Offshore Outsourcing: The Controversy Over Moving Jobs Overseas
October 8, 2017
Every day thousands of workers find and lose jobs as businesses grow or close. Each new job found represents income for food, shelter, and education. Each job lost may represent giving up some or all of these basic necessities. When a global company decides to move its business operations overseas – a process called “off-shoring” – one country’s or worker’s loss of jobs may translate into another country’s or worker’s gain. The growing phenomenon known as off-shoring presents both benefits and challenges for the developed and developing world.
What is Off-shoring?
Imagine that the computer you are using has suddenly crashed. You call the customer service hotline because you need help fixing it. The person who answers your phone call is very polite and professional and helps you correct the problem right away. You’re happy because the computer is working again. But what do you know about the person who just helped to fix it for you? When you dialed the service hotline, the phone number looked like it called somewhere in your home country. But was the person who just helped you somewhere close by, or half-way around the world?
Thanks to the rapid technological advances that make global communication easier and easier, either scenario is possible. Companies today face many options about where to hire the workers that they need to serve their customers. When a company in one country hires workers in another country to perform select business functions – like providing customer service to fix a broken computer – this is an example of off-shoring. Off-shoring is now an increasingly common business practice that affects both developed and developing countries.
Off-shoring vs. Outsourcing
To do business, companies need employees to perform labor, or work done by human beings. A company may hire its own employees directly, or it may use contracts to secure the laborers (workers) it needs from elsewhere.
The global labor market is comprised of all the buyers (companies) and sellers (workers) of labor around the world. Companies who want to hire laborers in exchange for payment represent labor demand. Workers who want to offer their skills in exchange for payment represent labor supply.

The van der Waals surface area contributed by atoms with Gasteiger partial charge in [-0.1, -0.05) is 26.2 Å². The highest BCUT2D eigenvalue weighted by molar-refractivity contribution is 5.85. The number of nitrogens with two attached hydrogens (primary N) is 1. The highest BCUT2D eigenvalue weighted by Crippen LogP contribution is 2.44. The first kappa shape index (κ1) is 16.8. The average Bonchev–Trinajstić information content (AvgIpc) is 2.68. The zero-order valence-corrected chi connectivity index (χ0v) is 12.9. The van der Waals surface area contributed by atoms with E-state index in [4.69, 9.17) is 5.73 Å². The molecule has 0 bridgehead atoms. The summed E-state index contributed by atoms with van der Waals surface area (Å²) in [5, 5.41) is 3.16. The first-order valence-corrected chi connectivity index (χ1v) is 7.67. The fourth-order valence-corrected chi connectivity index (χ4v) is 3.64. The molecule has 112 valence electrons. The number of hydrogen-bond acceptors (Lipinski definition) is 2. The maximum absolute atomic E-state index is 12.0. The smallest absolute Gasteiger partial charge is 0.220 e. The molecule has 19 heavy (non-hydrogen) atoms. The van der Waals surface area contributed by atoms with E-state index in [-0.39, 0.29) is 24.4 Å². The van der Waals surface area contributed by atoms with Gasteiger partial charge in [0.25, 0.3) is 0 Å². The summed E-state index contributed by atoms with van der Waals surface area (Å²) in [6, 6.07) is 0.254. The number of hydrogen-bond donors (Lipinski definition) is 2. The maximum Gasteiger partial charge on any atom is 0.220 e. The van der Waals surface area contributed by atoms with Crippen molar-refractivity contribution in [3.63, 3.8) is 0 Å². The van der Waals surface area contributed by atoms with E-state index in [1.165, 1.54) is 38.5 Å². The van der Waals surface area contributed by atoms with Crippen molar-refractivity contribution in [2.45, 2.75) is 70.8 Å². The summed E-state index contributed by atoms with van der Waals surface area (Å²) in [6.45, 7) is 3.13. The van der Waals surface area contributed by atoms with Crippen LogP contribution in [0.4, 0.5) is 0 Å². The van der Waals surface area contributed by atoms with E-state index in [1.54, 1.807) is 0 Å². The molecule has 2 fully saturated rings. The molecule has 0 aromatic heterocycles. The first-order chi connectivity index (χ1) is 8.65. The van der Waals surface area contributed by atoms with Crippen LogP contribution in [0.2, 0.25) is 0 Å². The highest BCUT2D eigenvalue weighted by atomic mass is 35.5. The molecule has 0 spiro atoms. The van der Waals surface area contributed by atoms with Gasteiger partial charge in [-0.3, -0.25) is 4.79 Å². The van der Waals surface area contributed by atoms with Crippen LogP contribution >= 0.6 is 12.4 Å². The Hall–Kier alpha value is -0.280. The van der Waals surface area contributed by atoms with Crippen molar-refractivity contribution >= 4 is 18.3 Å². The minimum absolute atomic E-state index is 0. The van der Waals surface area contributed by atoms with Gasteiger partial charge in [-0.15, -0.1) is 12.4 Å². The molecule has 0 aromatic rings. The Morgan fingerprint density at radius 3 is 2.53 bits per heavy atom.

When a company contracts the labor it needs from another company located in the same country, this is called outsourcing. When a company chooses to contract the workers it needs from a location overseas, this is called off-shoring (possibly because, in many cases, the workers are literally located across a sea, away from the first country’s shores.)
In both cases, jobs may be lost if companies layoff workers in favor of the new contract arrangement. With outsourcing, these losses are offset by the gains of workers finding the new jobs elsewhere in the same country. With off-shoring, these jobs are lost to workers overseas.
Typically, the companies that engage in off-shoring are located in developed, high-wage countries, while the contracted workers are located in the less developed, low-wage countries.
Types of off-shoring
When we refer to off-shoring, we are talking about moving two kinds of jobs – manufacturing or services – to a new location overseas.
A company in the manufacturing sector produces goods, or products, as its main source of income. To engage in production off-shoring, this company would need to set up manufacturing equipment in a new foreign destination, or hire a foreign company to replicate its existing equipment and processes. An example of production off-shoring is a company based in Europe manufacturing its products (for example, clothes, toys, or electronics goods) in China and eventually selling these goods in markets all over the world.
A company in the services sector earns income from the services, or the performance of business activities (like repairing a computer), that its employees offer to customers. To engage in services off-shoring, this company would simply hire workers in another country to perform this work, or contract a foreign company to manage these foreign workers.
It should also be noted that companies in the manufacturing sector may employ workers in service occupations (such as computer programmers and accountants). Thus, services off-shoring can cut across both the services and manufacturing sectors.
Why is it occurring?
There are five main reasons why off-shoring is becoming an increasing popular way for companies to do business.